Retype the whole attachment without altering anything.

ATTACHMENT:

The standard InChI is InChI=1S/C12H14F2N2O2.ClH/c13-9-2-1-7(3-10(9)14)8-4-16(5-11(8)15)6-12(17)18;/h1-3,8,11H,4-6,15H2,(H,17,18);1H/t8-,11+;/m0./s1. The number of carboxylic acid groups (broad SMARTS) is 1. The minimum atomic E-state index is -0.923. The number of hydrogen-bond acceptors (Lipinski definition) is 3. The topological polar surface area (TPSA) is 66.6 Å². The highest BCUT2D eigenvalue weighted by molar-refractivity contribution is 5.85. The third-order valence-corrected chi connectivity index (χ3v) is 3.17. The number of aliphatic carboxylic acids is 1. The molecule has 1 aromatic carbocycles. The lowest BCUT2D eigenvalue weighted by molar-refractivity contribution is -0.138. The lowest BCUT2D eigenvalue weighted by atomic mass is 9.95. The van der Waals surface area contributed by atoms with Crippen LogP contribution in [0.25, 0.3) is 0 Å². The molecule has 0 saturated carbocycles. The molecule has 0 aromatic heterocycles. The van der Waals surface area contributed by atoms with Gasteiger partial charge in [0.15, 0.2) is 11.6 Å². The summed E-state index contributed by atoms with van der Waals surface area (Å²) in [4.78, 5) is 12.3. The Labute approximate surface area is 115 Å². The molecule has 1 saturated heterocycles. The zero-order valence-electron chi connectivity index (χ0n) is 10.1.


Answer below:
The standard InChI is InChI=1S/C12H14F2N2O2.ClH/c13-9-2-1-7(3-10(9)14)8-4-16(5-11(8)15)6-12(17)18;/h1-3,8,11H,4-6,15H2,(H,17,18);1H/t8-,11+;/m0./s1. The number of carboxylic acid groups (broad SMARTS) is 1. The minimum atomic E-state index is -0.923. The number of hydrogen-bond acceptors (Lipinski definition) is 3. The topological polar surface area (TPSA) is 66.6 Å². The highest BCUT2D eigenvalue weighted by molar-refractivity contribution is 5.85. The third-order valence-corrected chi connectivity index (χ3v) is 3.17. The number of aliphatic carboxylic acids is 1. The molecule has 1 aromatic carbocycles. The lowest BCUT2D eigenvalue weighted by molar-refractivity contribution is -0.138. The lowest BCUT2D eigenvalue weighted by atomic mass is 9.95. The van der Waals surface area contributed by atoms with Crippen LogP contribution in [0.25, 0.3) is 0 Å². The molecule has 0 saturated carbocycles. The molecule has 0 aromatic heterocycles. The van der Waals surface area contributed by atoms with Gasteiger partial charge in [0.15, 0.2) is 11.6 Å². The summed E-state index contributed by atoms with van der Waals surface area (Å²) in [4.78, 5) is 12.3. The Labute approximate surface area is 115 Å². The molecule has 1 saturated heterocycles. The zero-order valence-electron chi connectivity index (χ0n) is 10.1.